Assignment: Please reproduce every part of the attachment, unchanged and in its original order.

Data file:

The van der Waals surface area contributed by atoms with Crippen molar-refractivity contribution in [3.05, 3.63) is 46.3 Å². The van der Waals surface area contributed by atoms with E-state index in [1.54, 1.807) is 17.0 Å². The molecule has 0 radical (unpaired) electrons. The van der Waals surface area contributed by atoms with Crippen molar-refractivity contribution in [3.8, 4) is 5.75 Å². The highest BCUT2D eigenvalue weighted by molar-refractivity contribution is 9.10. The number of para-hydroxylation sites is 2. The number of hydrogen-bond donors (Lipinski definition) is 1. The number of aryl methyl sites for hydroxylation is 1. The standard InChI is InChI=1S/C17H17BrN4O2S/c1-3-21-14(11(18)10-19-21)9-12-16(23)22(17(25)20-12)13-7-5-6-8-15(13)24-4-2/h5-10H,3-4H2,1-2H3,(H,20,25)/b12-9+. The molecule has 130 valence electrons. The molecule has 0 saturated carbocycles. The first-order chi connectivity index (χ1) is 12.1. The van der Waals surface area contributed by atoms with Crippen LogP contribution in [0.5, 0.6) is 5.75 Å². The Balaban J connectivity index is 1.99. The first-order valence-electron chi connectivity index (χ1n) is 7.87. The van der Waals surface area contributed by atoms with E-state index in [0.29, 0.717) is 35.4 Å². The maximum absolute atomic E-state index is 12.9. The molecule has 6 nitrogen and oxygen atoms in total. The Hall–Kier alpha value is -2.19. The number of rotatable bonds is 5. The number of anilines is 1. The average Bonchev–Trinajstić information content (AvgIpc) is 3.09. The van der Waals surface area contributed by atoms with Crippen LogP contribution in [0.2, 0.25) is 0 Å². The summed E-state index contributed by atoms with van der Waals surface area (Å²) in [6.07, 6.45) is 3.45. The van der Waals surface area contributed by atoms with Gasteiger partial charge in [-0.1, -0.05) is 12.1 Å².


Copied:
The van der Waals surface area contributed by atoms with Crippen molar-refractivity contribution in [3.05, 3.63) is 46.3 Å². The van der Waals surface area contributed by atoms with E-state index in [1.54, 1.807) is 17.0 Å². The molecule has 0 radical (unpaired) electrons. The van der Waals surface area contributed by atoms with Crippen molar-refractivity contribution in [3.8, 4) is 5.75 Å². The highest BCUT2D eigenvalue weighted by molar-refractivity contribution is 9.10. The number of para-hydroxylation sites is 2. The number of hydrogen-bond donors (Lipinski definition) is 1. The number of aryl methyl sites for hydroxylation is 1. The standard InChI is InChI=1S/C17H17BrN4O2S/c1-3-21-14(11(18)10-19-21)9-12-16(23)22(17(25)20-12)13-7-5-6-8-15(13)24-4-2/h5-10H,3-4H2,1-2H3,(H,20,25)/b12-9+. The molecule has 130 valence electrons. The molecule has 0 saturated carbocycles. The first-order chi connectivity index (χ1) is 12.1. The van der Waals surface area contributed by atoms with Crippen LogP contribution in [0.5, 0.6) is 5.75 Å². The Balaban J connectivity index is 1.99. The first-order valence-electron chi connectivity index (χ1n) is 7.87. The van der Waals surface area contributed by atoms with E-state index in [0.29, 0.717) is 35.4 Å². The maximum absolute atomic E-state index is 12.9. The molecule has 6 nitrogen and oxygen atoms in total. The Hall–Kier alpha value is -2.19. The number of rotatable bonds is 5. The number of anilines is 1. The average Bonchev–Trinajstić information content (AvgIpc) is 3.09. The van der Waals surface area contributed by atoms with Crippen LogP contribution in [0.2, 0.25) is 0 Å². The summed E-state index contributed by atoms with van der Waals surface area (Å²) in [6.07, 6.45) is 3.45. The van der Waals surface area contributed by atoms with Gasteiger partial charge in [-0.1, -0.05) is 12.1 Å².